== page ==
What psychological role does Me serve in the human triad of Self? We are sentient creatures easily threatened. Things harm Me. Events bruise and batter Me. The Me is our fearful Self. Me is the pronoun cast in this vulnerable role. Research in rats and lower primates suggests how humans might minimize some elementary limbic contributions that create this fearful Self. Animal research provides other hints: how to diminish my Self’s strong instincts to hold on like a pit bull, tightly attached to any material possession and opinion I believe is Mine; how to become less angry when my turf is threatened.

Dr. James Austin, a retired academic neurologist and longtime Zen practitioner

But what about positive experiences? Can someone who has been shorn of Self experience an affirmative impression at that same moment? Yes, for several reasons. Because a profound release arrives during the very act of cutting off the pejorative layers of the
I-Me-Mine, and it contributes to the net positive sense of experiencing a great Amen. A release from what? From the vast mental superstructure that had not only overconditioned our past [and] multitasked our present but mortgaged us to an anxiety-ridden future.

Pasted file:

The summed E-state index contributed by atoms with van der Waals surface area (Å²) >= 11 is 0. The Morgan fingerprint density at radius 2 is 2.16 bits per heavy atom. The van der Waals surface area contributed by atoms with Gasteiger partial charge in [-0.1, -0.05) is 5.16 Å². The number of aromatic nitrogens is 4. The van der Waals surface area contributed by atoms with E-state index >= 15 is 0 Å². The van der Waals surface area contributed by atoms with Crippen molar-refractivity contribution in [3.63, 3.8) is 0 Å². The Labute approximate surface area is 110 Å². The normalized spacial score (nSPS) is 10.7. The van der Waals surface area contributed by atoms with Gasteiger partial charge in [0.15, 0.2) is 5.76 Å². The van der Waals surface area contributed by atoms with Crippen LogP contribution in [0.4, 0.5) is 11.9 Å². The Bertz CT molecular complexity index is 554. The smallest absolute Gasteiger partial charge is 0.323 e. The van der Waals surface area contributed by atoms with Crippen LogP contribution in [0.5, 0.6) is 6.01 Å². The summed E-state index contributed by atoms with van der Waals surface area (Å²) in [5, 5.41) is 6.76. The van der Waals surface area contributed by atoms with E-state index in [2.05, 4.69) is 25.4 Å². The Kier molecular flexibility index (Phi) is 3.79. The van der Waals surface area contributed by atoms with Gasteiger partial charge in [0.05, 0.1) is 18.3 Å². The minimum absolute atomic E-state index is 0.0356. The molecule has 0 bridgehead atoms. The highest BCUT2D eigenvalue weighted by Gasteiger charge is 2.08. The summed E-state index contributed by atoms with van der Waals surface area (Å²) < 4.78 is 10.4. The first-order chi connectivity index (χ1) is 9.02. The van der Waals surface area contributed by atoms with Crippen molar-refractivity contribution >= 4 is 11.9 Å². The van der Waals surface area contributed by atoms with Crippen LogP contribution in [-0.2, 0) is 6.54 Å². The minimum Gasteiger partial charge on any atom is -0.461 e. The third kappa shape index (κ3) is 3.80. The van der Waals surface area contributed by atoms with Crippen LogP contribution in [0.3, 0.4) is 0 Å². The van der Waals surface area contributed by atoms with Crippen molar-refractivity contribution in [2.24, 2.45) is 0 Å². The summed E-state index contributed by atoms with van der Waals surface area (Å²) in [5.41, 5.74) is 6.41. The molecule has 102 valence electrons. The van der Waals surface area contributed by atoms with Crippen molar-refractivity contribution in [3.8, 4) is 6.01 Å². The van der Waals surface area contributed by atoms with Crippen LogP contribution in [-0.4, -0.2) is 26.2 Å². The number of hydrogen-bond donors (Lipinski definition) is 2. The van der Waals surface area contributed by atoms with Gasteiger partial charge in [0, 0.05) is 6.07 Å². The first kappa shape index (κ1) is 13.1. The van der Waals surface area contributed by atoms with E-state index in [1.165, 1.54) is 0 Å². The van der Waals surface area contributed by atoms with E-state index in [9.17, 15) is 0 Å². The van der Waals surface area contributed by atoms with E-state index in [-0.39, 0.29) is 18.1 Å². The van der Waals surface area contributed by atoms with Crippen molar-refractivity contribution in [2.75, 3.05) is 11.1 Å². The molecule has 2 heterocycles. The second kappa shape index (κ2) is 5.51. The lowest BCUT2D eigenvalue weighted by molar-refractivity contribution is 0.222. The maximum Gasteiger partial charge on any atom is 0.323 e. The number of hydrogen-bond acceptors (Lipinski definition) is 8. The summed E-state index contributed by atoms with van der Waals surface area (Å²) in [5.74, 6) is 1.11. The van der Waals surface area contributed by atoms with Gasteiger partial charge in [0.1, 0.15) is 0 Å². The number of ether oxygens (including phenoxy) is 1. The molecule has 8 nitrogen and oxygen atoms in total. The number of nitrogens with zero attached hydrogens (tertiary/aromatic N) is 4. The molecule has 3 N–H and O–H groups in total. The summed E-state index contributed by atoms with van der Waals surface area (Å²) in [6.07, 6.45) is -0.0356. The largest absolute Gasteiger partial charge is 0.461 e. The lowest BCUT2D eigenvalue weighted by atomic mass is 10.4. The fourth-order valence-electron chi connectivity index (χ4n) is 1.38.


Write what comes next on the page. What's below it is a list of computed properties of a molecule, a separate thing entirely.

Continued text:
True, other primate societies create complex psychological problems. Yet few societal burdens match the layers of psychic complexities that “civilized” human societies impose daily on each Self. This helps explain why kensho’s sudden release from the weight of all prior overconditioning enters experience as a profound “lightening up.” No burden of thoughts that you could create willfully when lifted from the top of your psyche would lead to such release. Instead, when kensho liberates the unconscious, it is the convictions at deep psychological layers that drop out of the bottom of the bucket.

From Selfless Insight, © 2009 by James Austin, M.D. Reprinted with permission of The MIT Press.

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